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People, Places & Parks Thought Leadership

How to Continue Delivering Great Parks

As the largest greenspace along the BeltLine, Westside Park is a critical component of the larger BeltLine vision.

By Rob Brawner, Executive Director of Atlanta BeltLine Partnership

The opening of Westside Park – the largest jewel on the BeltLine Emerald Necklace – has generated much excitement and is the result of years of hard work by many people and organizations. It reinforces that great places don’t occur by chance but result from dedicated collaboration between city government, philanthropy, non-profits, and residents. Key takeaways from Westside Park provide a roadmap for Atlanta to succeed in delivering the parks envisioned around the BeltLine and throughout the city as proposed in the ActivateATL master plan.

Financial commitment from the public sector is a critical catalyst to create new parks. The City of Atlanta invested more than $450 million across three mayoral administrations to purchase land for Westside Park, create the stunning 2.4-billion-gallon reservoir at its center, and fund initial park design and development. This resulted from extensive collaboration between the Department of Watershed Management and the Department of Parks and Recreation (DPR) to meet both greenspace and water management goals – an approach also used successfully at Historic Fourth Ward Park and Rodney Cook Sr. Park. We must continue to find innovative ways to maximize public funding for our parks, which will inspire philanthropic investment.

Philanthropic partners are essential to deliver high quality parks for people. At Westside Park, The Arthur M. Blank Family Foundation investment enabled full development of the upper level, enhanced drainage so the fields can withstand heavy use, and provided much needed pavilions, restrooms, and trail connectivity. With the first phase of the park open, The Atlanta BeltLine Partnership continues to raise funds to expand and enhance Westside Park, including The Coca-Cola Foundation’s gift earlier this year. Additional BeltLine greenspaces will be delivered in a similar fashion.

Our parks must reflect input from robust community engagement to ensure they meet residents’ needs. Westside Park benefitted from extensive community input during Atlanta BeltLine Inc.’s development of the first comprehensive master plan for Westside Park in 2009. Once funding was secured for Westside Park, DPR formed a community advisory committee and hosted multiple public meetings to update the master plan, resulting in many of the features desired by the community. We can improve outcomes for nearby residents by continuing to seek their input on the economic, housing, and transportation impacts of new parks like Westside Park and then working collectively to address those impacts.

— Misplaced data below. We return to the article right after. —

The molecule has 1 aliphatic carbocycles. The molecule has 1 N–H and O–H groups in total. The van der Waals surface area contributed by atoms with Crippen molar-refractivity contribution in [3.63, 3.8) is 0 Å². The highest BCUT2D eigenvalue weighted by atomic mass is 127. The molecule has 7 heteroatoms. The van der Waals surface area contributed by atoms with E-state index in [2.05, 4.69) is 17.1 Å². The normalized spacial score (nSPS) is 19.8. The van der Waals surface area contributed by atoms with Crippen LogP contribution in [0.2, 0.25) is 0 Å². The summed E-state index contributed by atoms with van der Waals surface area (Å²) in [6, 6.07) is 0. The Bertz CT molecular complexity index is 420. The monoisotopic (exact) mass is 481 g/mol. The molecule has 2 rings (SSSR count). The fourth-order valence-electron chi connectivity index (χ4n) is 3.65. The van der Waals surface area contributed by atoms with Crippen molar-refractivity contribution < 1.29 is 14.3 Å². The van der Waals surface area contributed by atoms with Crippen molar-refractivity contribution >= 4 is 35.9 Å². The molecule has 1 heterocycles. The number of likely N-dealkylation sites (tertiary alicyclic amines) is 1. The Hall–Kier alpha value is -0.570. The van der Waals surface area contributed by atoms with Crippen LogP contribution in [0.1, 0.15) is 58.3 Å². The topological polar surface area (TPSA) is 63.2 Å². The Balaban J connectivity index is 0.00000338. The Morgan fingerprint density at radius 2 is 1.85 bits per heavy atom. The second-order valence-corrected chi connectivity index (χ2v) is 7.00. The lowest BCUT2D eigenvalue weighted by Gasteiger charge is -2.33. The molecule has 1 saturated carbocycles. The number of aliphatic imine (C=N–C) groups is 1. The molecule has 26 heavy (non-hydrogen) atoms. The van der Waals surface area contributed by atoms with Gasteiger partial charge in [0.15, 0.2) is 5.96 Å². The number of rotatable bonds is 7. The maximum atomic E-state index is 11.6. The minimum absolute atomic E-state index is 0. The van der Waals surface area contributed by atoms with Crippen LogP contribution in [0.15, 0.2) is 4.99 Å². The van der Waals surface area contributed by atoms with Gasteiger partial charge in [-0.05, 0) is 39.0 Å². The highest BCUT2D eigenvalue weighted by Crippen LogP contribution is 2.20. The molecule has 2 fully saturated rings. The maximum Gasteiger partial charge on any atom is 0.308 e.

Finally, we need more dedicated resources to maintain our parks. In conjunction with the development of Westside Park, The Arthur M. Blank Foundation commissioned a study to benchmark Atlanta’s park system against peer cities and recommend ways to grow public funding and collaboration. This is critically important, as 24% of City of Atlanta residents report that park facilities are not well maintained (double the national average), Atlanta’s ParkScore ranking recently slipped from 40th to 49th, and philanthropic partners and taxpayers will invest more in parks if the city can maintain them. The Atlanta BeltLine Partnership is part of the “Green Cabinet” that is prepared to work with the next mayor on solutions to our maintenance challenges.

Atlanta will succeed in establishing world class greenspaces like Westside Park along the Atlanta BeltLine and throughout the city if we can continue to work together to combine public and private investment, community engagement, and a commitment to maintenance.

We encourage you to listen to the plans mayoral candidates shared for improving parks at the Mayoral Forum on Greenspace.

 

 

1 Comment

  1. Scott E Stephens October 12, 2021 11:27 am

    The new Westside Park is a great addition to Atlanta’s park space, except for one huge mistake. The centerpiece of the park, the reservoir formed by the old quarry, is off-limits to the public. This should be a public space for swimming, fishing and non-motorized boating. Instead, we are confronted with a beautiful water feature emclosed by an ugly fence. The argument that this is off-limits because it is an emergency water source for the city of Atlanta doesn’t hold water. The huge amount of water in the reservoir certainly mitigates any harm from boating or swimming. Following their logic, Lake Lanier and the Chattahoochee River should also be fenced. Without access to the water, the Westside Park offers little more than a playground and a picnic area.Report

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